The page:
A* Episode 28, Page 30

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  Painting, gravitational waves, Philae finaleFeb 13, 2016 2:34 AM PST | url | discuss | + share
Added 1 new A* page:My readers keep A* going by supporting the comic through the A* Patreon campaign! And I get to send them rewards, for instance here's a monthly reward painting I did for a supporter a few months back:
Thank you!!
Now that a day has passed and everyone's a little calmer after the big announcement yesterday of the first ever detection of gravitational waves and a binary black hole (among other firsts), the BBC has a calmer and more coherent article about the breakthrough, which ties things together pretty well.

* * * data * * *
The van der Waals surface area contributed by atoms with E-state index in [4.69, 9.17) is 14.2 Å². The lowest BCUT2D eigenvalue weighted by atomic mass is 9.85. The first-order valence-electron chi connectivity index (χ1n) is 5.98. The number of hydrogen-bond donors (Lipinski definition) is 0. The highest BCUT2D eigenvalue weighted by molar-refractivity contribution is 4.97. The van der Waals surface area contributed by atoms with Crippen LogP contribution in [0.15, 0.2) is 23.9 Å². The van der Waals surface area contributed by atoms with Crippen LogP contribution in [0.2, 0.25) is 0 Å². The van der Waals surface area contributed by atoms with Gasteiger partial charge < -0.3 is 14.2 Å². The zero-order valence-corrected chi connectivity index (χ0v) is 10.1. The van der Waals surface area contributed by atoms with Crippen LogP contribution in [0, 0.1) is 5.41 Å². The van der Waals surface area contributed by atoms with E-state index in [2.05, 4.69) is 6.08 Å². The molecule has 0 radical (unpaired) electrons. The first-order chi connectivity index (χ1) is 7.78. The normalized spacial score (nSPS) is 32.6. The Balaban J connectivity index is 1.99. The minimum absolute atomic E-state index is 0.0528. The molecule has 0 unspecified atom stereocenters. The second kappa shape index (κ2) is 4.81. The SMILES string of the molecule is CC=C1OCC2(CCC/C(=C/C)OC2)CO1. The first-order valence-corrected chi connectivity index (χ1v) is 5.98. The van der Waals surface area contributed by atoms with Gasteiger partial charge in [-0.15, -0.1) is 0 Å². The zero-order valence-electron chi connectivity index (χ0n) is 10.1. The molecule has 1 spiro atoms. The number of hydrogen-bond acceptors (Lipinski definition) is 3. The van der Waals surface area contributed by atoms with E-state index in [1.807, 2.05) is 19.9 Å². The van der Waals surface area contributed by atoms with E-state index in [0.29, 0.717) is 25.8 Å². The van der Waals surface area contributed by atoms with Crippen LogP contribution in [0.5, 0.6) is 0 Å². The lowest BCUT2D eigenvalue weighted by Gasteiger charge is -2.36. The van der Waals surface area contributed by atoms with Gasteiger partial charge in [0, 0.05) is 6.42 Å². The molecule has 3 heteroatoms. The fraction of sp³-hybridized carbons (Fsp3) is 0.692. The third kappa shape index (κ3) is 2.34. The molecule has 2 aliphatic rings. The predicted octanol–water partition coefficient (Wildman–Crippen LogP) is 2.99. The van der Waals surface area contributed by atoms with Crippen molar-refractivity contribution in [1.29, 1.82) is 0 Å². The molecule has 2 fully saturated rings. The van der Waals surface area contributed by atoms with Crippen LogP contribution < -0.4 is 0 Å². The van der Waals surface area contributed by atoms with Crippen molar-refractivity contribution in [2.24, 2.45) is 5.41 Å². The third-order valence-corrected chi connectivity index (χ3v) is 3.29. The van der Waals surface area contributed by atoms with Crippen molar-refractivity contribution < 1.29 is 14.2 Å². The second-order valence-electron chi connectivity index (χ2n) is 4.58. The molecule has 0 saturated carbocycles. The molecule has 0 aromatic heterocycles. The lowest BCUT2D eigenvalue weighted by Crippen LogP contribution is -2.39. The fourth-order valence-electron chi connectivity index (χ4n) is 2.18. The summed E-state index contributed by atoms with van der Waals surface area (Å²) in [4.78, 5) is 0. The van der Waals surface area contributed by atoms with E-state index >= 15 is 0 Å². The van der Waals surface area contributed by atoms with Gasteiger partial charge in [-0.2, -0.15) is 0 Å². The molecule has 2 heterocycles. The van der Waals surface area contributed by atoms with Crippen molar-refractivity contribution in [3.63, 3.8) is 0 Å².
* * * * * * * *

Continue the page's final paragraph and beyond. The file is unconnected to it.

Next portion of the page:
They've also got an article called Ground control bids farewell to Philae comet lander, in which it is revealed that the ESA mission team has given the Philae lander up for lost after not hearing from it since last summer; it had been hoped that with Comet 67P nearing its closest approach to the Sun, some light and heat would reach the little lander in whatever trench it had bounced into on the comet's surface after its rocky landing, and allow it to wake up; that never happened, and now, with the comet moving away from the Sun, there's little hope that it ever will. Indeed, temperatures in the shade there are cold enough to warp and snap some of the lander's components, and, furthermore, by now certain internal parts of the machine that needed to retain a little heat in order to function—"including the onboard computer and the communications unit"—will have lost that heat, and no longer be operable, even if by some miracle a beam of light managed to strike one of its solar panels—which are by now probably coated in comet dust. So farewell, Philae! You were the first cometary lander in human history, and although your bumpy landing didn't allow you to run all the experiments that had been hoped for, it may help pave the way for many more to come. And Philae's mother ship, Rosetta, continues to explore the comet from orbit. Big things are hoped for particularly in September, when the probe will spiral down for its own landing on the comet's treacherous surface.
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